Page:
When I was a kid in the seventies and early eighties, it was common to see mimeographed, and later photographed, things being passed around workplaces and brought home. Usually these were jokes, often about the trials of work (being overworked and underappreciated), though the ones most likely to interest me were puzzles -- at the time there was a lot of "Wacky Wordies" puzzles and acronym expansion riddles going around. Occasionally it was a particularly amusing Erma Bombeck article, or some kind of "inspirational" cartoon.
But what they all had in common was that the means of distribution was photocopying or mimeographing, and you could effectively date them by how terrible the copy was, since they would usually be pretty terrible due to being copies of copies of copies of copies, and done on crappy copiers (by today's standards). Mimeographs were even worse.
By the middle nineties those had all but entirely vanished, replaced by the forwarded email where the first ten screenfuls were the lists of all your grandmother's friends, and their friends, and their friends, and so on. And at that point, there was a slight change of content: jokes (usually weaker ones) were still common, but "inspirational" stuff became far more common (and usually sappier), and of course we had the addition of a lot more scams, hoaxes, urgent warnings, and chain letters.
Nowadays, that urge to share anything amusing or interesting with your friends seems most likely to show up in Facebook and Twitter. The quality and kind of what we're sharing is still changed, but probably not as changed as the delivery medium's changes might suggest.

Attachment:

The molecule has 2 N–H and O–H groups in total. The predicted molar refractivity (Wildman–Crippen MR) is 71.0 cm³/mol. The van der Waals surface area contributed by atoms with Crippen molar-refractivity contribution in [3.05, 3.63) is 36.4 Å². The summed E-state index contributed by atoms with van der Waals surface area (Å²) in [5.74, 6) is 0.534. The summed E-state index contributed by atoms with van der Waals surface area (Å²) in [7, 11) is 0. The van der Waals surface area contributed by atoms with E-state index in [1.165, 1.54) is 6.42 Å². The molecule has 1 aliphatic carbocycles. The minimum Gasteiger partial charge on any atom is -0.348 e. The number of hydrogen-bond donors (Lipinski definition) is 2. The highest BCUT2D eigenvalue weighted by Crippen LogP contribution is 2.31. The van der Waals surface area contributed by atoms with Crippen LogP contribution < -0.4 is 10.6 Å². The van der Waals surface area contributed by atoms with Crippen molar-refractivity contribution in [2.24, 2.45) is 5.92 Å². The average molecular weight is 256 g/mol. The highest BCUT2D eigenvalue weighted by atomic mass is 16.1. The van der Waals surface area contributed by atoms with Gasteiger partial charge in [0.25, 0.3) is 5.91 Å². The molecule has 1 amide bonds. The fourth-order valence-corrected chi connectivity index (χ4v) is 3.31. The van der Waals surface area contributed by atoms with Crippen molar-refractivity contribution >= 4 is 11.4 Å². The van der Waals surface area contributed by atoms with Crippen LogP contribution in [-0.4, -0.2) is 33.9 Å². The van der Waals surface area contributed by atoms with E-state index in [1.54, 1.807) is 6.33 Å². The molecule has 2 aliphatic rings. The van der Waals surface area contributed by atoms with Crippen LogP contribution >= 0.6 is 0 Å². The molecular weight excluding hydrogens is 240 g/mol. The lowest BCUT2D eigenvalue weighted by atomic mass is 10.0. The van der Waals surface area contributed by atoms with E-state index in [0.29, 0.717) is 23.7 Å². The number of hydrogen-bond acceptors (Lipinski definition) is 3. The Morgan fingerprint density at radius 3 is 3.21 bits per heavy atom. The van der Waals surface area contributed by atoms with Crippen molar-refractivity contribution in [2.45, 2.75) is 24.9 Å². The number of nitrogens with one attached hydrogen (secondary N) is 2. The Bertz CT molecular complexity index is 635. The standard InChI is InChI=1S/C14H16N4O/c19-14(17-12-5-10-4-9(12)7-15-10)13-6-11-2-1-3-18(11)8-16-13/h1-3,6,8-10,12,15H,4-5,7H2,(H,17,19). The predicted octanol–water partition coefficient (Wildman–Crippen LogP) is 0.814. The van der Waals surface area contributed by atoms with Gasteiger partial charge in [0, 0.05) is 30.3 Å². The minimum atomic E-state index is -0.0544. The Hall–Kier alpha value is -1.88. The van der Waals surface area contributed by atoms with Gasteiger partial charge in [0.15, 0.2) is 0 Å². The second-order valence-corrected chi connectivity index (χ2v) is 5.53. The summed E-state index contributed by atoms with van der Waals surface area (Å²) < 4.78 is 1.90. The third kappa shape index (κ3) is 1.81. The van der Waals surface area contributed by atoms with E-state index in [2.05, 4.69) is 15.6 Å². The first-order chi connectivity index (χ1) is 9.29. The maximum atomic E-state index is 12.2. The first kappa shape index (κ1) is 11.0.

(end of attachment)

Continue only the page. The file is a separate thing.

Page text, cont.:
I had all this brought to my attention because someone has photocopied an article and taped it to the office refrigerator, but it's not some kind of warning about washing your hands, or entreaty to participate in something. It's solely there because it's supposed to be funny. (It's a retread of the old jokes about how there are no calories in broken cookies, published by Stephen King for some reason.) And what was really striking is that someone shared it with us by a means that used to be common, but today, feels really anachronistic, strikingly out of place.
I wonder what we'll be doing to share our amusement in ten years, but even more, I think about what preceded the mimeograph age (or at least the time when mimeographs and photocopiers became ubiquitous and inexpensive enough to be wasted on cartoon jokes). Seems like if there was a real sea change it was then: those mimeographs are more like today's Facebook posts than the retelling-of-jokes face to face that's probably the only analog to precede the mimeographs. We're used to the idea that any social or cultural thing changes faster now than it used to, and computers always speed things like that up, but I think the mimeograph is a forgotten harbinger of a bigger change than we realize.